Tuesday, 5 January 2016

Scotland's weather: why is Scotland so warm?

Warm? Are you kidding?

Actually no, I'm not kidding, but anyone who lives in or has visited Scotland will think I'm mad asking such a question. Scotland has a reputation of being a cold, wet, windy country and, speaking as a native, I know that Scotland isn't the warmest nor the driest of countries but, considering its position on the globe it is surprisingly warm - a lot warmer than it should be in fact. Why is this?

First, let's take a look at the northern hemisphere and Scotland's position relative to the north pole. This graphic looks down from above the northern hemisphere. The outer edge of the graphic is the equator and Scotland (the bit at the top of the UK) is marked by the red arrow.
The northern hemisphere looking down on the north pole
Image by Chen-Pan Liao/Wikipedia CC-BY-SA 4.0 International
This can be better seen in the graphic below which shows the position of the equator better. The northern hemisphere is in blue and the southern hemisphere is in beige. Where the two hemispheres meet is the equator.
Map of the world showing the equator
Image by DLommes/Wikipedia CC-BY-SA 3.0 Unported
It is obvious from these graphics that Scotland lies significantly closer to the north pole than it does to the equator. Edinburgh, Scotland's capital city, lies almost on the same line of latitude (ie: the same distance from the north pole) as the town of CHURCHILL in Canada and there polar bears roam the streets during autumn (fall) - it's a big tourist attraction.

Scotland doesn't have that particular problem (or advantage - it depends on how you look at it!) but the point is that the climate in these two places is far different despite their similar distance from the north pole. Russia's capital city, Moscow is also a similar distance from the pole with a similar climate to that of Churchill (minus the polar bears). Scotland's climate/weather is far milder than either of these places. Why is this?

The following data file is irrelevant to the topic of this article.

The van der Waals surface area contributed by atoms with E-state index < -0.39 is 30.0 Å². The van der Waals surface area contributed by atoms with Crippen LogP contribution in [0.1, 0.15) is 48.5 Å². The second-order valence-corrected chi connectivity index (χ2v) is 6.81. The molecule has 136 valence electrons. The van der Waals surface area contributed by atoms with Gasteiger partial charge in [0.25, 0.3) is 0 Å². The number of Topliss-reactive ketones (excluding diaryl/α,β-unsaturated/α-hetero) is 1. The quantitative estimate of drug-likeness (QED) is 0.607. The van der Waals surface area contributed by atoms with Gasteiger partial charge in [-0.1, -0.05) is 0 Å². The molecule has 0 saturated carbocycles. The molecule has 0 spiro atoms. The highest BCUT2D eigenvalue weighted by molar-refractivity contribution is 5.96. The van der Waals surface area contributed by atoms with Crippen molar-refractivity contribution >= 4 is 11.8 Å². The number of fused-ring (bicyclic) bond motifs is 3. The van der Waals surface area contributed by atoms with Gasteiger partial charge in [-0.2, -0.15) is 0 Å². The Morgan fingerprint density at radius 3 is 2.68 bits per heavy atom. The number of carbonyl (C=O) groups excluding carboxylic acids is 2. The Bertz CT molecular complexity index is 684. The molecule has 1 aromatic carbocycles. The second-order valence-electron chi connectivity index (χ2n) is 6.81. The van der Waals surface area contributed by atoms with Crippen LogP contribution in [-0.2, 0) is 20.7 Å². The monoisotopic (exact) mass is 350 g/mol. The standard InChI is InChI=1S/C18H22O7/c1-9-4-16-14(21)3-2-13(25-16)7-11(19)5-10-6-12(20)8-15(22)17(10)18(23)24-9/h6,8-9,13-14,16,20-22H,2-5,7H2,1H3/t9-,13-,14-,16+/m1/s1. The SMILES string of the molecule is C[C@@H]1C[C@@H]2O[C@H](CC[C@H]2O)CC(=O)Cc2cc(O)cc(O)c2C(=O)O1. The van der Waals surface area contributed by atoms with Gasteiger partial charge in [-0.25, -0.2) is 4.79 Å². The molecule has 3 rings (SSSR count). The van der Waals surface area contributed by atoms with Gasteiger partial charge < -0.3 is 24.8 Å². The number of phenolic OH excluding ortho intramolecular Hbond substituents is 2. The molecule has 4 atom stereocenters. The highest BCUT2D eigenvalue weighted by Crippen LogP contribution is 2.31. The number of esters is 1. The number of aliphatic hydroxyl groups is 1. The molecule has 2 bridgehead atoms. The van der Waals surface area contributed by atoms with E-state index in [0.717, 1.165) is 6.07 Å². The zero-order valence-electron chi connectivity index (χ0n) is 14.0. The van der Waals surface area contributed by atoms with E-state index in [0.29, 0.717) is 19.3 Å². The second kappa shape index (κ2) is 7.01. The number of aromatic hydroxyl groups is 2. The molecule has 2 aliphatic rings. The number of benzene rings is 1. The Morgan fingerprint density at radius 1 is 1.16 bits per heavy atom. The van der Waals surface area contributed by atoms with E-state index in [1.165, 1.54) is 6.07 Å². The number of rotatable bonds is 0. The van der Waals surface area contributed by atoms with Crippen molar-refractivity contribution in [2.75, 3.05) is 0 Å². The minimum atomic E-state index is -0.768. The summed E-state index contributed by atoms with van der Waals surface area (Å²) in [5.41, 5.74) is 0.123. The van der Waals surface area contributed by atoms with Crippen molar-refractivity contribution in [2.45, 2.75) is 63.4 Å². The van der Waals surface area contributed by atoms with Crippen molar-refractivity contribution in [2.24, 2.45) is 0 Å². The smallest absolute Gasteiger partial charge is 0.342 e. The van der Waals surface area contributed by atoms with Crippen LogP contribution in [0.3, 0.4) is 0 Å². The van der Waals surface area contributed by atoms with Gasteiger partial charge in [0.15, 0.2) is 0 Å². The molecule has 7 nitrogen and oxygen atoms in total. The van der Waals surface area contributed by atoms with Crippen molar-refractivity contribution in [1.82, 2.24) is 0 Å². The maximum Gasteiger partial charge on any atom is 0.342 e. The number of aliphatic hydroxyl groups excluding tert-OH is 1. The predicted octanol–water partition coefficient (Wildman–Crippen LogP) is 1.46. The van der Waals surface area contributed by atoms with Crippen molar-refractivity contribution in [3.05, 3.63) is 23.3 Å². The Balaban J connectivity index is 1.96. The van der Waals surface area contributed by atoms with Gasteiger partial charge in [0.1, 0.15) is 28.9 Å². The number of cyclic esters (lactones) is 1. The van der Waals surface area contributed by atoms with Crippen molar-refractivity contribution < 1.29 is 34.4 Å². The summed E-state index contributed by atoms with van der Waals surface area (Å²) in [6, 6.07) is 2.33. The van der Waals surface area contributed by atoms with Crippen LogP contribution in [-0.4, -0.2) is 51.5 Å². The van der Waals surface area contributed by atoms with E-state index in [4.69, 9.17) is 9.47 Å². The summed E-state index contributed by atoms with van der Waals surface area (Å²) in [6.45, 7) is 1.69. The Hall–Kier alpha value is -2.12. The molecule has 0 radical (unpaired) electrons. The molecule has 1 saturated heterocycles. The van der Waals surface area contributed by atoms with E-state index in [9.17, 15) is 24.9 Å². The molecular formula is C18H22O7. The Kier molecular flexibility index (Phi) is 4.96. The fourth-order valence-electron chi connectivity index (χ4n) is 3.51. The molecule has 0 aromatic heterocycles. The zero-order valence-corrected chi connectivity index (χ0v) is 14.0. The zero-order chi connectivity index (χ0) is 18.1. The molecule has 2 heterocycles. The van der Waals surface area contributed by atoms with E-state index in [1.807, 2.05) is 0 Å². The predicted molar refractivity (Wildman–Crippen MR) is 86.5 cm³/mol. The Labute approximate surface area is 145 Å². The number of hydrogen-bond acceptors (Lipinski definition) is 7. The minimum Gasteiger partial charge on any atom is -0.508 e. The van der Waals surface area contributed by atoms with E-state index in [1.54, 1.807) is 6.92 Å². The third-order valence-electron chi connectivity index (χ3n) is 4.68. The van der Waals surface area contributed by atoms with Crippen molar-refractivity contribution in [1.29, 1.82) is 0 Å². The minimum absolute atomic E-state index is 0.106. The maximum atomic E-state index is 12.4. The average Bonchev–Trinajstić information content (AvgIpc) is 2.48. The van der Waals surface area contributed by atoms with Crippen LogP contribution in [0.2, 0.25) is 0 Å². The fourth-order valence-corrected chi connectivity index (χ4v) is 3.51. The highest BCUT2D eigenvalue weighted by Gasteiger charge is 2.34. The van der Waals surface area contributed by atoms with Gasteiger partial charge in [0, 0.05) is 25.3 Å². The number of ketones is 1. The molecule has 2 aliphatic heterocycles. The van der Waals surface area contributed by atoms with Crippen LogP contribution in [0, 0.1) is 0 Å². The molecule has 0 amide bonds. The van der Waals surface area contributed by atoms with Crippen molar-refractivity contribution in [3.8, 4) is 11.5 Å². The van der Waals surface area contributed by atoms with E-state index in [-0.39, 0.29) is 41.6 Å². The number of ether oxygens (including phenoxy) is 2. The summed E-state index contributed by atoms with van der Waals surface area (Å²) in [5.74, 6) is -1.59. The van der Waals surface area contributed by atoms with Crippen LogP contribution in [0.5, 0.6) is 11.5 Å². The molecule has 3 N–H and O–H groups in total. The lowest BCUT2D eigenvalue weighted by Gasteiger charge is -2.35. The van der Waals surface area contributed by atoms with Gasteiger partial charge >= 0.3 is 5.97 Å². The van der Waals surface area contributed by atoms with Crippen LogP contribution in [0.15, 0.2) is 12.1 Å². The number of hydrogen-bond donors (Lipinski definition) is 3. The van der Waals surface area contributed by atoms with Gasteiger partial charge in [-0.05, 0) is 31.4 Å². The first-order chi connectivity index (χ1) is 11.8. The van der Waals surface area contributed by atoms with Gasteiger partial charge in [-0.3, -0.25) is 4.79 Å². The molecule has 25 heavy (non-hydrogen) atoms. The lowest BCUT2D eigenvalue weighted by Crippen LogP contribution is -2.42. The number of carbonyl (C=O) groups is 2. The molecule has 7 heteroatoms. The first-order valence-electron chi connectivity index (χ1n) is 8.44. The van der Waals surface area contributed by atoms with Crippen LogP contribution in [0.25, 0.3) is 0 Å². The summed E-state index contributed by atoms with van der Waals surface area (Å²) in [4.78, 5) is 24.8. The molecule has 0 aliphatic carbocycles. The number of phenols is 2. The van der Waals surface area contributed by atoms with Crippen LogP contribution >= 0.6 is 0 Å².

Polar bear walking on ice
Photo by Alan Wilson/Wikipedia (via naturespiconline.com) CC-BY-SA 3.0 Unported
One factor is that Scotland is part of a small island country and being a small island country nowhere in the UK is far from the sea and that means that there is no large landmass over which temperatures in winter can fall really low - the seas surrounding the UK help to keep the land warm.

Another, and more important factor, is the Gulf Stream; that warm water current which starts off near Florida, heads north and crosses the Atlantic Ocean sending its northern offshoot, the North Atlantic Drift, towards Europe and the UK. This major ocean current bathes the western coast of the UK all the way up to Scotland and beyond and it is this which is largely responsible for the mildness of Scotland's climate and weather - even during wintertime.


The gulf stream current in the northern hemisphere
Image by RedAndr/Wikipedia via NOAA CC-BY-SA 4.0 International
This has a most unexpected result in terms of some of the flora and fauna which can be found in Scotland. In the town of PLOCKTON and in other places grow what look extraordinarily like palm trees! They are Cordyline australis, the Cabbage Tree (or Cabbage Palm) which is endemic to New Zealand. They are not a tropical plant but are a most unexpected sight in a small Scottish town!